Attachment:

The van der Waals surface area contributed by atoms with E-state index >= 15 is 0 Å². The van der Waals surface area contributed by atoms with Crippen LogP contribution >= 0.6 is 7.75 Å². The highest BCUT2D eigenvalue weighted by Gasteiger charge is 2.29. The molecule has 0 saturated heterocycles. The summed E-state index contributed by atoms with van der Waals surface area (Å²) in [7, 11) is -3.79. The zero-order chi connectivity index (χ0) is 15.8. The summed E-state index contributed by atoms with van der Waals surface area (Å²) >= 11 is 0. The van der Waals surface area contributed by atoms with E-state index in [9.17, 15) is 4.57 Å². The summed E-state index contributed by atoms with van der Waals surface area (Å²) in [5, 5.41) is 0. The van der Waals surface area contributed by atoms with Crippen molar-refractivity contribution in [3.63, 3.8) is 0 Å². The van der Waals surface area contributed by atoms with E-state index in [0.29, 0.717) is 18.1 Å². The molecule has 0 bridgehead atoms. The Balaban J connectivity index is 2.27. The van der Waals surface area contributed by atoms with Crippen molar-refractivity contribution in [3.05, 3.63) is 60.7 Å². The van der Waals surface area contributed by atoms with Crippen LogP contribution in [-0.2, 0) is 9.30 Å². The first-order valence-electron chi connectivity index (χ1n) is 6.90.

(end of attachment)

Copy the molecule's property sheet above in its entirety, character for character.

The van der Waals surface area contributed by atoms with E-state index >= 15 is 0 Å². The van der Waals surface area contributed by atoms with Crippen LogP contribution >= 0.6 is 7.75 Å². The highest BCUT2D eigenvalue weighted by Gasteiger charge is 2.29. The molecule has 0 saturated heterocycles. The summed E-state index contributed by atoms with van der Waals surface area (Å²) in [7, 11) is -3.79. The zero-order chi connectivity index (χ0) is 15.8. The summed E-state index contributed by atoms with van der Waals surface area (Å²) >= 11 is 0. The van der Waals surface area contributed by atoms with E-state index in [9.17, 15) is 4.57 Å². The summed E-state index contributed by atoms with van der Waals surface area (Å²) in [5, 5.41) is 0. The van der Waals surface area contributed by atoms with Crippen molar-refractivity contribution in [3.63, 3.8) is 0 Å². The van der Waals surface area contributed by atoms with E-state index in [0.29, 0.717) is 18.1 Å². The molecule has 0 bridgehead atoms. The Balaban J connectivity index is 2.27. The van der Waals surface area contributed by atoms with Crippen molar-refractivity contribution in [3.05, 3.63) is 60.7 Å². The van der Waals surface area contributed by atoms with Crippen LogP contribution in [-0.2, 0) is 9.30 Å². The first-order valence-electron chi connectivity index (χ1n) is 6.90.